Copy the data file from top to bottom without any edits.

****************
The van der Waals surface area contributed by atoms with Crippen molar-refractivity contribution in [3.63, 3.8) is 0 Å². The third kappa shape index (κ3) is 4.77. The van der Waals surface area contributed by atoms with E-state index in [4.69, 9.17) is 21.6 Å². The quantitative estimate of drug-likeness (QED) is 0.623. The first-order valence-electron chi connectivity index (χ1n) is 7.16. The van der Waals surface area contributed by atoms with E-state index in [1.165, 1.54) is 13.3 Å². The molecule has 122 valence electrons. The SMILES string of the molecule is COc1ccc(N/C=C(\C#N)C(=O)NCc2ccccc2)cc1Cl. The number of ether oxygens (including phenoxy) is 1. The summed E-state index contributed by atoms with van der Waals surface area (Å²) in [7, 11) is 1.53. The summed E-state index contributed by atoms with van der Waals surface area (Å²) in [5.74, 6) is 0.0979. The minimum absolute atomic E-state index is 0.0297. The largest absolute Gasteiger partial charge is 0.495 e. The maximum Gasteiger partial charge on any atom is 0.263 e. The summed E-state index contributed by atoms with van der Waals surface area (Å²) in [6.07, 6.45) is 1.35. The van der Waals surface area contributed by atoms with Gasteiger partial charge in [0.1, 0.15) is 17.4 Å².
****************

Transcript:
The van der Waals surface area contributed by atoms with Crippen molar-refractivity contribution in [3.63, 3.8) is 0 Å². The third kappa shape index (κ3) is 4.77. The van der Waals surface area contributed by atoms with E-state index in [4.69, 9.17) is 21.6 Å². The quantitative estimate of drug-likeness (QED) is 0.623. The first-order valence-electron chi connectivity index (χ1n) is 7.16. The van der Waals surface area contributed by atoms with E-state index in [1.165, 1.54) is 13.3 Å². The molecule has 122 valence electrons. The SMILES string of the molecule is COc1ccc(N/C=C(\C#N)C(=O)NCc2ccccc2)cc1Cl. The number of ether oxygens (including phenoxy) is 1. The summed E-state index contributed by atoms with van der Waals surface area (Å²) in [7, 11) is 1.53. The summed E-state index contributed by atoms with van der Waals surface area (Å²) in [5.74, 6) is 0.0979. The minimum absolute atomic E-state index is 0.0297. The largest absolute Gasteiger partial charge is 0.495 e. The maximum Gasteiger partial charge on any atom is 0.263 e. The summed E-state index contributed by atoms with van der Waals surface area (Å²) in [6.07, 6.45) is 1.35. The van der Waals surface area contributed by atoms with Gasteiger partial charge in [0.1, 0.15) is 17.4 Å².